Places to bird within a half hour drive of Fresno

We would also like to offer the following suggestions for birding on your own.

Fresno County

Jensen River Ranch

Riverbottom Park

River West

Big Dry Creek Reservoir grasslands

Enterprise Canal, Clovis

Cotton Wood Park, Clovis

Madera County

Wildwood Native Park and trail to Sycamore Island

Rd 208

Rd 209

Hildreth (210) Rd loop

Member Photographs

Fresno Audubon members have been submitting some really terrific photographs to this column. If you would like to add yours to the mix, please send your photo in jpeg format to with a brief description, where the photo was taken and how you want the photo credit to read. Birds may be from anywhere. Limited space may restrict publication to a later issue. We will also showcase your photos on our social media.

Tom Barnhill

Lesser Scaup by Tom Barnhill. Lost Lake Park, 6 April 2021.

Male Wood Duck by Tom Barnhill. Roeding Park, 23 March 2021.

Female Wood Duck by Tom Barnhill. Roeding Park, 23 March 2021.

Rick Castrapel

Male American Goldfinch by Rick Castrapel. NW Fresno.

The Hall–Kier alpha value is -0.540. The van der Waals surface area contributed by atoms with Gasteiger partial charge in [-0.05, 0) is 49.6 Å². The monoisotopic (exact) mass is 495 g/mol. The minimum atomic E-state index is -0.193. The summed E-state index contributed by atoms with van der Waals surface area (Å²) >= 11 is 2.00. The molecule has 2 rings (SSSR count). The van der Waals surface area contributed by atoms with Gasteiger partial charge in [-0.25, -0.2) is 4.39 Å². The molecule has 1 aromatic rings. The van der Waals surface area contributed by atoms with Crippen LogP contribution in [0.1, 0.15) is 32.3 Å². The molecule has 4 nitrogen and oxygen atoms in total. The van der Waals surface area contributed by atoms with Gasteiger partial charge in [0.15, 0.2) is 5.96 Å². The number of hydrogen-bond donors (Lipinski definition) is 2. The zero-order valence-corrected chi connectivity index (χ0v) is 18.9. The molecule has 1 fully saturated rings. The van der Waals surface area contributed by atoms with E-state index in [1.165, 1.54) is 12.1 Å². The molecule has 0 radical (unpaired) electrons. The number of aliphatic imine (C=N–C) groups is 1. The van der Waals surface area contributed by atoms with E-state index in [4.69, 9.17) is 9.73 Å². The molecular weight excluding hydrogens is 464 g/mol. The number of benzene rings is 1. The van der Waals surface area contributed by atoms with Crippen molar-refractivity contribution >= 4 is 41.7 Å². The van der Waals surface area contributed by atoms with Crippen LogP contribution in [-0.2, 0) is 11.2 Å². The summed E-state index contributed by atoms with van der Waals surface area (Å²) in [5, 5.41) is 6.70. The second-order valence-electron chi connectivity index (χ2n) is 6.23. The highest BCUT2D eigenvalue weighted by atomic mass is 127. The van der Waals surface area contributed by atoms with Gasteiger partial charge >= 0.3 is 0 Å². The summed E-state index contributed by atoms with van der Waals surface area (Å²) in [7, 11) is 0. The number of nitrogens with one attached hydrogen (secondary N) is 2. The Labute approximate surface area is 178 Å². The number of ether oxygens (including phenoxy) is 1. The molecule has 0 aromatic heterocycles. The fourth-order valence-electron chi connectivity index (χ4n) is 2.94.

Dan Cobb

Loggerhead Shrike with snake by Dan Cobb. San Luis NWR, 14 April 2021.

Green-winged Teal by Dan Cobb. San Luis NWR, 14 April 2021.

Western Kingbird by Dan Cobb. San Luis NWR, 14 April 2021.

White-faced Ibis by Dan Cobb. Merced NWR, 10 April 2021.

Yellow-rumped Warbler by Dan Cobb. San Luis NWR, 14 April 2021.

Yellow-rumped Warbler by Dan Cobb. San Luis NWR, 14 April 2021.

Yellow-headed Blackbird by Dan Cobb. San Luis NWR, 14 April 2021.

Luis Carlos Valerio Gomez

Olive-sided Flycatcher by Luis Carlos Valerio Gomez. Selvanegra, Nicaragua.

Nina Jones

Western Kingbird by Nina Jones. White Rock Road, 20 April 2021.

Horned Lark by Nina Jones. White Rock Road, 20 April 2021.

Horned Lark by Nina Jones. White Rock Road, 20 April 2021.

Western Kingbird by Nina Jones. White Rock Road, 20 April 2021.

Western Kingbird by Nina Jones. White Rock Road, 20 April 2021.

Western Meadowlark by Nina Jones. White Rock Road, 20 April 2021.

White-crowned Sparrow by Nina Jones. White Rock Road, 20 April 2021.

Savannah Sparrow by Nina Jones. White Rock Road, 20 April 2021.

Savannah Sparrow by Nina Jones. White Rock Road, 20 April 2021.

Vesper Sparrow by Nina Jones. White Rock Road, 20 April 2021.

House Wren by Nina Jones. White Rock Road, 20 April 2021.

House Wren by Nina Jones. White Rock Road, 20 April 2021.

Great-tailed Grackle by Nina Jones. White Rock Road, 20 April 2021.

Frank Raney

Great Blue Heron by Frank Raney. Woodward Park, 20 April 2021.

Acorn Woodpecker by Frank Raney. Woodward Park, 23 April 2021.

Northern Mockingbird by Frank Raney. Woodward Park, 23 April 2021.

Lowell Young

Suet feeder art created by Yellow-rumped Warbler, by Lowell Young. Fresno, April 2021.